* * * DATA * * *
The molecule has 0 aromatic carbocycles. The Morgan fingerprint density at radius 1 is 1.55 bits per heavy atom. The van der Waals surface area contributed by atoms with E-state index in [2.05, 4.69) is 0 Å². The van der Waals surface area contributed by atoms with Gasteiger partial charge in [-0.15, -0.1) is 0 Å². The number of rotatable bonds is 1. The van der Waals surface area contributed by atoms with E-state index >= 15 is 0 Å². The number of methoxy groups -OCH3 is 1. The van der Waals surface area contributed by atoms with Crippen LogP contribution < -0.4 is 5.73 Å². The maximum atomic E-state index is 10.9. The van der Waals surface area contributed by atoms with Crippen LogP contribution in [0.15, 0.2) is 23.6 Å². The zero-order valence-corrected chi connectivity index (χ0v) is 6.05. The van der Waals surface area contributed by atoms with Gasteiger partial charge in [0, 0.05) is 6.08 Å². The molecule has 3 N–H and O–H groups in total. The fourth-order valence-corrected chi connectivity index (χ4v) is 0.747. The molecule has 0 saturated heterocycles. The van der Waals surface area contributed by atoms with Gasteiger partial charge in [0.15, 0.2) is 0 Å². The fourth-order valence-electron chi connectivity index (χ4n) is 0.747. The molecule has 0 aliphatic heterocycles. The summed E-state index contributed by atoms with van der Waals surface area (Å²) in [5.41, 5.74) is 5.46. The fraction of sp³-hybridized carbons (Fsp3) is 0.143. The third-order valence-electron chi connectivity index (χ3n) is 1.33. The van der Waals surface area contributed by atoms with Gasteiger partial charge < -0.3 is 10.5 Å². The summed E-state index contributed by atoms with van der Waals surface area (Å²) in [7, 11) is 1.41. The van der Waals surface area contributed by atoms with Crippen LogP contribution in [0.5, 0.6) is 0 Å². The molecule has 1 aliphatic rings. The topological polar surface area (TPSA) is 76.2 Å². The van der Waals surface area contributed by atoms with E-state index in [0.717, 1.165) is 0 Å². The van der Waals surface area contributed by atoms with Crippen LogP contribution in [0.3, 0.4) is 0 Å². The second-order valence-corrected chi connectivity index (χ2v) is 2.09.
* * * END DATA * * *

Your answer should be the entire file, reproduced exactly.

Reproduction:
The molecule has 0 aromatic carbocycles. The Morgan fingerprint density at radius 1 is 1.55 bits per heavy atom. The van der Waals surface area contributed by atoms with E-state index in [2.05, 4.69) is 0 Å². The van der Waals surface area contributed by atoms with Gasteiger partial charge in [-0.15, -0.1) is 0 Å². The number of rotatable bonds is 1. The van der Waals surface area contributed by atoms with E-state index >= 15 is 0 Å². The number of methoxy groups -OCH3 is 1. The van der Waals surface area contributed by atoms with Crippen LogP contribution < -0.4 is 5.73 Å². The maximum atomic E-state index is 10.9. The van der Waals surface area contributed by atoms with Crippen LogP contribution in [0.15, 0.2) is 23.6 Å². The zero-order valence-corrected chi connectivity index (χ0v) is 6.05. The van der Waals surface area contributed by atoms with Gasteiger partial charge in [0, 0.05) is 6.08 Å². The molecule has 3 N–H and O–H groups in total. The fourth-order valence-corrected chi connectivity index (χ4v) is 0.747. The molecule has 0 saturated heterocycles. The van der Waals surface area contributed by atoms with Gasteiger partial charge in [0.15, 0.2) is 0 Å². The fourth-order valence-electron chi connectivity index (χ4n) is 0.747. The molecule has 0 aliphatic heterocycles. The summed E-state index contributed by atoms with van der Waals surface area (Å²) in [5.41, 5.74) is 5.46. The fraction of sp³-hybridized carbons (Fsp3) is 0.143. The third-order valence-electron chi connectivity index (χ3n) is 1.33. The van der Waals surface area contributed by atoms with Gasteiger partial charge < -0.3 is 10.5 Å². The summed E-state index contributed by atoms with van der Waals surface area (Å²) in [7, 11) is 1.41. The van der Waals surface area contributed by atoms with Crippen LogP contribution in [0.5, 0.6) is 0 Å². The molecule has 1 aliphatic rings. The topological polar surface area (TPSA) is 76.2 Å². The van der Waals surface area contributed by atoms with E-state index in [0.717, 1.165) is 0 Å². The van der Waals surface area contributed by atoms with Crippen LogP contribution in [0.3, 0.4) is 0 Å². The second-order valence-corrected chi connectivity index (χ2v) is 2.09.